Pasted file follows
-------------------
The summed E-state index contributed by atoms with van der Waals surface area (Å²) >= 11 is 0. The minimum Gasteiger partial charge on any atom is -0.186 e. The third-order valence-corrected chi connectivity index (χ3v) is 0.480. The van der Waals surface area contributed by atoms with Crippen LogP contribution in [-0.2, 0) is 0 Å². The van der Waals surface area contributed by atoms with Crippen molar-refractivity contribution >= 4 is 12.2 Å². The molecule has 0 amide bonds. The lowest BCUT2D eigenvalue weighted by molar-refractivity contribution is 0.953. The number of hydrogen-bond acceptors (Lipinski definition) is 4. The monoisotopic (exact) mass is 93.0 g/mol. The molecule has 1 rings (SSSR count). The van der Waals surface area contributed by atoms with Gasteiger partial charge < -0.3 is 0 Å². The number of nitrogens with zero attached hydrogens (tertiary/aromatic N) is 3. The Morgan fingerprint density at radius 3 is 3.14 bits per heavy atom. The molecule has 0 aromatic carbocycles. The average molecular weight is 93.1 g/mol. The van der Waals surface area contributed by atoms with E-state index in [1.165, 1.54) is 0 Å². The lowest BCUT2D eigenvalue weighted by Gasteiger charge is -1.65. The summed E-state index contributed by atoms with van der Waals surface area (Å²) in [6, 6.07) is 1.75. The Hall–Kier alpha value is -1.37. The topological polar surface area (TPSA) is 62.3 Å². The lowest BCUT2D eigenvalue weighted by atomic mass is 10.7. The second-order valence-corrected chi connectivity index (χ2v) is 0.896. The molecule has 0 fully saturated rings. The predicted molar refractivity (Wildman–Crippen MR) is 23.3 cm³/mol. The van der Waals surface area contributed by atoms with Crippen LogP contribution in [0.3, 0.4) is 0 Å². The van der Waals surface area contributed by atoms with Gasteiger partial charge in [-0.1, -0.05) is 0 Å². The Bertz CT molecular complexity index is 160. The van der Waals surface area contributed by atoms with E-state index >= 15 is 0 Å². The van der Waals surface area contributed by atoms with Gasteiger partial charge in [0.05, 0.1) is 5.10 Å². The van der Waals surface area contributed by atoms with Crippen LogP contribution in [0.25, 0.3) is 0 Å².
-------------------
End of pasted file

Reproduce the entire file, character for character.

The summed E-state index contributed by atoms with van der Waals surface area (Å²) >= 11 is 0. The minimum Gasteiger partial charge on any atom is -0.186 e. The third-order valence-corrected chi connectivity index (χ3v) is 0.480. The van der Waals surface area contributed by atoms with Crippen LogP contribution in [-0.2, 0) is 0 Å². The van der Waals surface area contributed by atoms with Crippen molar-refractivity contribution >= 4 is 12.2 Å². The molecule has 0 amide bonds. The lowest BCUT2D eigenvalue weighted by molar-refractivity contribution is 0.953. The number of hydrogen-bond acceptors (Lipinski definition) is 4. The monoisotopic (exact) mass is 93.0 g/mol. The molecule has 1 rings (SSSR count). The van der Waals surface area contributed by atoms with Gasteiger partial charge < -0.3 is 0 Å². The number of nitrogens with zero attached hydrogens (tertiary/aromatic N) is 3. The Morgan fingerprint density at radius 3 is 3.14 bits per heavy atom. The molecule has 0 aromatic carbocycles. The average molecular weight is 93.1 g/mol. The van der Waals surface area contributed by atoms with E-state index in [1.165, 1.54) is 0 Å². The lowest BCUT2D eigenvalue weighted by Gasteiger charge is -1.65. The summed E-state index contributed by atoms with van der Waals surface area (Å²) in [6, 6.07) is 1.75. The Hall–Kier alpha value is -1.37. The topological polar surface area (TPSA) is 62.3 Å². The lowest BCUT2D eigenvalue weighted by atomic mass is 10.7. The second-order valence-corrected chi connectivity index (χ2v) is 0.896. The molecule has 0 fully saturated rings. The predicted molar refractivity (Wildman–Crippen MR) is 23.3 cm³/mol. The van der Waals surface area contributed by atoms with Crippen LogP contribution in [0.3, 0.4) is 0 Å². The van der Waals surface area contributed by atoms with Gasteiger partial charge in [-0.1, -0.05) is 0 Å². The Bertz CT molecular complexity index is 160. The van der Waals surface area contributed by atoms with E-state index >= 15 is 0 Å². The van der Waals surface area contributed by atoms with Gasteiger partial charge in [0.05, 0.1) is 5.10 Å². The van der Waals surface area contributed by atoms with Crippen LogP contribution in [0.25, 0.3) is 0 Å².